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Man Shocked & Disabled: No Report to OSHA

January 10, 2011 Leave a comment

WESTERVILLE, Ohio — Twenty-three months after surviving an electrical shock at work, DJ Gordon is disabled. He suffers from a variety of illnesses including cataracts in his eyes, brain damage and the loss of fingers and bones in both hands.

“At that time I had fourth degree burns on my left index finger and even burned out part of the bone and that was the exit point. I ended up with third degree burns on my right index finger,” remembers Gordon.

In July 2009, Stacey Gordon, DJ’s wife, checked to see if the general contractor who hired him, reported the incident to the Occupational Safety and Health Administration. Shockingly, she found no report. NBC4 contacted OSHA for an explanation and this is was were told by spokesperson Scott Allen.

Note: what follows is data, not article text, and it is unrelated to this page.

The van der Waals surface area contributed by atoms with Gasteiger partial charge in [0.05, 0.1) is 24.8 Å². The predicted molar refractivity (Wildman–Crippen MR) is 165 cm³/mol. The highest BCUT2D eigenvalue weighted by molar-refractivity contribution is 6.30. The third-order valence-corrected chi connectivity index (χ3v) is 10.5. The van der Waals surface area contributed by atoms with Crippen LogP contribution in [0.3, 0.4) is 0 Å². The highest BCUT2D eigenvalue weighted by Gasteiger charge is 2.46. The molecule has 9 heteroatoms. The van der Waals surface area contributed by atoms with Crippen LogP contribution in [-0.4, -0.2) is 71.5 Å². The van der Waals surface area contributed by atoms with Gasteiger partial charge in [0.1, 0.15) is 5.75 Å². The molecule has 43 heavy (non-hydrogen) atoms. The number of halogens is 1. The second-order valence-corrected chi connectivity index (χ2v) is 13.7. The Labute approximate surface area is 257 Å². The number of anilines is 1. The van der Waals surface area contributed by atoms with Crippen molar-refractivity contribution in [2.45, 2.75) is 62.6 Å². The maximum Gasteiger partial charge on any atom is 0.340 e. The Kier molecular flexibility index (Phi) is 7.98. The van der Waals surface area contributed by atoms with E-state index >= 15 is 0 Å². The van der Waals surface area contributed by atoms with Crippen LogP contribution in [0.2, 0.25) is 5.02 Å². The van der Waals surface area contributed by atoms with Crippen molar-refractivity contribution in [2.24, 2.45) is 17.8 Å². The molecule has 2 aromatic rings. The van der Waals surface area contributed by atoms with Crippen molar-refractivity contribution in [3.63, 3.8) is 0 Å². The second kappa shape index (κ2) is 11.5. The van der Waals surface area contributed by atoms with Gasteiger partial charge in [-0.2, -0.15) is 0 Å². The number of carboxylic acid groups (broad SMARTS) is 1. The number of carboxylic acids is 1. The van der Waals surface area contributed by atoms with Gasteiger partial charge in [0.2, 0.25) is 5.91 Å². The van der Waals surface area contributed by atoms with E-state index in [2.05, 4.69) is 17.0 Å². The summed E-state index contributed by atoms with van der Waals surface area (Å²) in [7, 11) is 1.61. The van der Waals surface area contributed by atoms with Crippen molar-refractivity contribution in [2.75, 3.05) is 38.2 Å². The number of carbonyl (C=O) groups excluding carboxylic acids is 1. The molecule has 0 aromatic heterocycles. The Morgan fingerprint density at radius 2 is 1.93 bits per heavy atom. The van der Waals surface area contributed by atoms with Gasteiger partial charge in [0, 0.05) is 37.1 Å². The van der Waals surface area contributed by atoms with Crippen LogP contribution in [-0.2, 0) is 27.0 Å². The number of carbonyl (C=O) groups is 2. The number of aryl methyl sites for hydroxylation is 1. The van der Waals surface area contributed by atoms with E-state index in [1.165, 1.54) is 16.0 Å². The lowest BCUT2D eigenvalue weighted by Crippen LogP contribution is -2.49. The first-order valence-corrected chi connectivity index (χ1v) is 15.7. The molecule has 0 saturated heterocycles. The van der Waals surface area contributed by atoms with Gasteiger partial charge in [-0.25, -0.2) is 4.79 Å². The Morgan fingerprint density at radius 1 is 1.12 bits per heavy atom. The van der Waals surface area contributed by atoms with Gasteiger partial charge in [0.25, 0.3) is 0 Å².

OSHA regulations state that an employer must report to OSHA within 8 hours any case involving a work-related fatality or the inpatient hospitalization of 3 or more employees as a result of a work-related incident,” explained Allen.

With the six-month reporting deadline passed, the Gordon’s were at a loss, unable to add DJ’s injury to the annual OSHA statistics. And while they don’t blame the contractor, they do believe something more could have been done.

“The man was electrocuted, taken by a squad as a trauma. The spirit of the law in my opinion says it should be reported,” said Stacey Gordon.  [Note from blogger:  The term electrocuted is misused here.  The proper term is “shocked”.  An electrocution results in death by electrical shock]

The Gordon family wants to the law changed to require companies to report all hospitalizations. They also feel the Bureau of Workers Compensation should have the authority to report work place accidents as well. Scott Allen says such a change would overload the system with endless paperwork. But all is not lost. Anyone can report a workplace injury without waiting for their employer to do so. The report can be made to OSHA anonymously too.

Story via nbc41.com

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